However, that's about all the play we get out of the usual amnesiac formula. True, with the fight scenes, we get to see West use some of his skills (the bar fight was excellent) but that's about it. I think the problem is, this episode demonstrates that West's skills, as remembered by the writers of this episode, are a bit limited - or the writers just didn't want to go in that direction.


Trey: I can see what you’re saying. To me, the episode just feels very conventional (for lack of a better word) . Like the amnesia plot is so played, this could have been in virtually any action show of the era.

 

There's also some evidence, I think, of script changes. The subplot with the usurper brother seems under-fed and so pointless. Asner's character reveals himself to be a full blown super-villain with his discussion about unleashing a plague, but the "nothing but me and machines" comes out of nowhere. Perhaps he was supposed to be some mad tinkerer or something, but little in the episode as presented supports that.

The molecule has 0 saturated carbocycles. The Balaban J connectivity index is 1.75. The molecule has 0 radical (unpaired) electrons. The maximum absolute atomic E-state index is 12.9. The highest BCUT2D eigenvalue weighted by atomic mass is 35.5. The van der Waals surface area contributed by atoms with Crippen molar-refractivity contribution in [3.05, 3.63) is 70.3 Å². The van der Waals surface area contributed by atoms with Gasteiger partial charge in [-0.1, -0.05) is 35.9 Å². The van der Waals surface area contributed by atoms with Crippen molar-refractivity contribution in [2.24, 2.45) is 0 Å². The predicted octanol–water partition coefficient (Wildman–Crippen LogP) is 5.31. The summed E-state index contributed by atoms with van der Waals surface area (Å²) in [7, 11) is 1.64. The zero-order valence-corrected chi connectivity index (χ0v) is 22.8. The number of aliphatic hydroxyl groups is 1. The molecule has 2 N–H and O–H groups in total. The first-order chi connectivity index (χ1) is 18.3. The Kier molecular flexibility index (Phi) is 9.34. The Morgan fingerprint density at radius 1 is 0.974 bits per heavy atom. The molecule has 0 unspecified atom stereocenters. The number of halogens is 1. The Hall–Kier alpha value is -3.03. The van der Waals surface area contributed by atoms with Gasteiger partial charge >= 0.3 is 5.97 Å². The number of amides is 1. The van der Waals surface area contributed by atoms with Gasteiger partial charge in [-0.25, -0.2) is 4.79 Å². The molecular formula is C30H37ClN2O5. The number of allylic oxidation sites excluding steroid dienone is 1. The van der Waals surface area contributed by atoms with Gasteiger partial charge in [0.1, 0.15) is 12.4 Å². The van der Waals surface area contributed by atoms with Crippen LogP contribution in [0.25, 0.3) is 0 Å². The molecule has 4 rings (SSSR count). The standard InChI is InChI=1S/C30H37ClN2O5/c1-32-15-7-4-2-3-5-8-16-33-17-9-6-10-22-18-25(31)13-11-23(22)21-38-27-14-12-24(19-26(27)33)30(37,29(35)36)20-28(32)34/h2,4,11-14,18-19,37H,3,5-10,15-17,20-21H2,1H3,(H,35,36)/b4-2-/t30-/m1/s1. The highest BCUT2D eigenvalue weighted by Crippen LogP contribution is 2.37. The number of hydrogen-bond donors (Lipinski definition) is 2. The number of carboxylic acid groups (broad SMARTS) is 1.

Jim: You're right - that "machines and me" line comes out of nowhere. This episode had three writers, Robert Bloomfield is credited with the story, while Leigh Chapman and Michael Garrison wrote the script. Your suggestion that the script was tweaked during production makes me wonder what the original story looked like.

 

Trey: Ed Asner makes a good villain, though! I think this is the first villainous live action role I've seen him in, though he's done villainous voices on a number of DC animated things.

 

Jim: I agree with you on Asner in this episode. I wondered how he might be in the role of a villain. On one hand, his demeanor and physical presence make him seem like a natural, but unlike many guys with the same qualities, he seemed to avoid getting type casted in that role.


Trey: It sounds like we’ve covered this episode pretty well. Any final thoughts?


Jim: The banner saying Bible Class closed due to Epidemic spoke to me on several levels!


Trey: It was all too real!


Thursday, August 12, 2021

Revisiting The Wild Wild West: The Night of the Undead


"The Night of the Undead" 
Written by  Marvin J. Chomsky
Directed by Calvin Clements Jr.
Synopsis: Searching for a missing scientist, West stumbles upon a voodoo ceremony--and possibly the walking dead.